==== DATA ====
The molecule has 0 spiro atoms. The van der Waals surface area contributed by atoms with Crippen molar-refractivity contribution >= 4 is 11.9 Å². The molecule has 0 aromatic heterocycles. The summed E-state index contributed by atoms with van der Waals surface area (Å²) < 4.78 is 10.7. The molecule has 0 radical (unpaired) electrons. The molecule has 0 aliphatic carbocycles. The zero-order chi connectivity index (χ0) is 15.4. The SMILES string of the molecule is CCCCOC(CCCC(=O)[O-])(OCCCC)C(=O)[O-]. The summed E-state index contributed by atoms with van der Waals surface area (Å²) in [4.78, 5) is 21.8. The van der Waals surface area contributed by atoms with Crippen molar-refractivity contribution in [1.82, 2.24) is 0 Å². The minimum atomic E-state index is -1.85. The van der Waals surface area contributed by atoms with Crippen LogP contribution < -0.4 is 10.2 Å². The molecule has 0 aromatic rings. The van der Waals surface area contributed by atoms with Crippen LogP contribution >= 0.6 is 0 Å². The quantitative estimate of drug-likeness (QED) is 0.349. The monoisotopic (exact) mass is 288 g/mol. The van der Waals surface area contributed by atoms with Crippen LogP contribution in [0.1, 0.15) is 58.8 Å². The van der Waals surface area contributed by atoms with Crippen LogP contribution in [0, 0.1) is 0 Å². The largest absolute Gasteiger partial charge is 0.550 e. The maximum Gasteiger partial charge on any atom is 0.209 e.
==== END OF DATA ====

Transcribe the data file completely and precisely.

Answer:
The molecule has 0 spiro atoms. The van der Waals surface area contributed by atoms with Crippen molar-refractivity contribution >= 4 is 11.9 Å². The molecule has 0 aromatic heterocycles. The summed E-state index contributed by atoms with van der Waals surface area (Å²) < 4.78 is 10.7. The molecule has 0 radical (unpaired) electrons. The molecule has 0 aliphatic carbocycles. The zero-order chi connectivity index (χ0) is 15.4. The SMILES string of the molecule is CCCCOC(CCCC(=O)[O-])(OCCCC)C(=O)[O-]. The summed E-state index contributed by atoms with van der Waals surface area (Å²) in [4.78, 5) is 21.8. The van der Waals surface area contributed by atoms with Crippen molar-refractivity contribution in [1.82, 2.24) is 0 Å². The minimum atomic E-state index is -1.85. The van der Waals surface area contributed by atoms with Crippen LogP contribution < -0.4 is 10.2 Å². The molecule has 0 aromatic rings. The van der Waals surface area contributed by atoms with Crippen LogP contribution >= 0.6 is 0 Å². The quantitative estimate of drug-likeness (QED) is 0.349. The monoisotopic (exact) mass is 288 g/mol. The van der Waals surface area contributed by atoms with Crippen LogP contribution in [0.1, 0.15) is 58.8 Å². The van der Waals surface area contributed by atoms with Crippen LogP contribution in [0, 0.1) is 0 Å². The largest absolute Gasteiger partial charge is 0.550 e. The maximum Gasteiger partial charge on any atom is 0.209 e.